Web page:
New Analytic Methods Provide Statistical Insight Into Distracted Driving

Distracted driving has grabbed headlines recently as a consensus emerges around the risk posed by drivers using cell phones. A presentation at the Casualty Actuarial Society’s Ratemaking and Product Management Seminar held last month showed how new analytic methods are emerging that can provide statistical insight into distracted driving.

The presentation re-established a familiar fact: cell phone users are more likely to be in multicar accidents and in rear-end collisions than are non-users. But the approach that led to the conclusion, advanced by Philip S. Borba, a principal and senior consultant at the actuarial consulting firm of Milliman, differed from the usual methods.

Borba utilized a federal database of written crash reports to look for word patterns that indicated cell phone use. Then he measured how frequently cell phone use was linked to auto accidents. And while his conclusion is not necessarily ground-breaking, the technique can be.

It helps show how written reports, like claims adjusters’ narratives, can be used to hunt for quantitative information. The information can then be used to feed predictive models, the fast-growing area in which complex sets of variables are analyzed to inform underwriting and pricing business.

The point of Borba’s study: Modern methods let analysts unlock numerical data where little or none has been thought to exist. Then actuaries and other analysts have new sets of numbers to crunch, so they can continue to add value to their employers.

So instead of turning numbers into words – the heart of report writing – Borba’s study showed how to turn words into numbers.

Borba looked at 6,949 accident reports from a federal project analyzing crashes, the National Motor Vehicle Crash Causation Survey. In the study, researchers listened to police scanners, then scurried to sites of auto accidents – “almost like ambulance chasers,” Borba said. Once there, they interviewed everyone on the scene and then filed a separate standardized report.

The reports collected data two ways. First, they filled out a structured form, assigning a number or code to a series of characteristics, like date and time of accident, driver use of medication, presence of a cell phone and whether a cell phone was used. Then they wrote a brief report, usually describing the accident in about 400 words. The longest was about 1,200 words.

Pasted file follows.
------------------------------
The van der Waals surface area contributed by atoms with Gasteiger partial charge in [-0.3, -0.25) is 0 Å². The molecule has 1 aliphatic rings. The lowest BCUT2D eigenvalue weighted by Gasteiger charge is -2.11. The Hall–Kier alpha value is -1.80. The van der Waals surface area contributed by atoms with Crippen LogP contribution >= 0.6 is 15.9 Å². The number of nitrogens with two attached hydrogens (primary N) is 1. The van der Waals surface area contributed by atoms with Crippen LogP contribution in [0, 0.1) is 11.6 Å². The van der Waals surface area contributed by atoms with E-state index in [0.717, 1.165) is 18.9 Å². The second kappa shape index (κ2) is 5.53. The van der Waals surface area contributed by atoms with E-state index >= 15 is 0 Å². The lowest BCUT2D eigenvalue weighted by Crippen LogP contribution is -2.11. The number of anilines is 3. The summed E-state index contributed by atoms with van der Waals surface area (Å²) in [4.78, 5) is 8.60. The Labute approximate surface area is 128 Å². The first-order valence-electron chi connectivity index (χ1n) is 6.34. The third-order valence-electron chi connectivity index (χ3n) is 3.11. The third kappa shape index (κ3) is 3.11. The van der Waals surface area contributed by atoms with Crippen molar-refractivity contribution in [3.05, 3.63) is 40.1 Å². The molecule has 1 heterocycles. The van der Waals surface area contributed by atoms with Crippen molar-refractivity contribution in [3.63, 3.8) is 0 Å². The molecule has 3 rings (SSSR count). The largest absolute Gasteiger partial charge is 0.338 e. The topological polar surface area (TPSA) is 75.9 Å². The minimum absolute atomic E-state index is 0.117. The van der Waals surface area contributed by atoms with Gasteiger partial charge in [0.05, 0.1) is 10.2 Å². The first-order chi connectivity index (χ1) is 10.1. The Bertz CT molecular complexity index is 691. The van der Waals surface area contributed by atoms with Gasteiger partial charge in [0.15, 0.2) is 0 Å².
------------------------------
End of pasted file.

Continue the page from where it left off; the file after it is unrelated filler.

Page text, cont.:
There were two ways to analyze how often a driver was using a cell phone. One way – having a computer count up the checked boxes – is straightforward and is a standard analytic tool. The other way – having a computer “read” the narrative and draw conclusions – is more cutting edge.

So the study was a good way to show how well the latter works.

The first step, Borba said, is to take a typical phrase describing cell phone use – “He was dialing his cell phone,” for example. That needs to be broken down to a series of N-grams. (An N-gram is a word or short series of words.)

“He was dialing his cell phone” has quite a few N-grams. Each word of the sentence – “he”, “was”, “dialing”, etc. – gets its own N-gram. Two word combinations such as “he was” get their own N-grams. So do three-, four- and five-word combinations. Then N-grams that don’t really add to the mix, like combinations including the word “and,” get dropped.

Even so, there are a lot of N-grams. The 6,949 reports generated 13.3 million N-grams. Harnessing computer power, Borba searched the written reports for signs of cell phone use.

He found that about 20% of narratives mentioned cell phone use. The vast majority also had the cell phone box ‘checked.’ A few didn’t. Fewer still had the box checked but had no mention of cell phones in the written report.

Still, the analysis showed that using N-grams to comb through written reports is an effective way to make numbers out of words.

From there, Borba ran three traditional statistical analyses – controlling for variables like weather and time of day. He found that cell phone use:

The latter two make intuitive sense, Borba said. Using a cell phone seems particularly dangerous when other cars are around. If the distraction causes you to swerve, you are in greater danger if there are other cars around.

And if a driver looks at his phone for a moment, he might miss the driver in front of him hitting the brakes.

The point of the exercise, though, wasn’t to establish a breakthrough in the link between cell phones and auto accidents. It was to show how an actuary could use the technique to mine data from written reports, such as a claims memo.

Still, Borba said he learned something: “Turn off your cell phone in urban areas.”

Source: I.I.I./Casualty Actuarial Society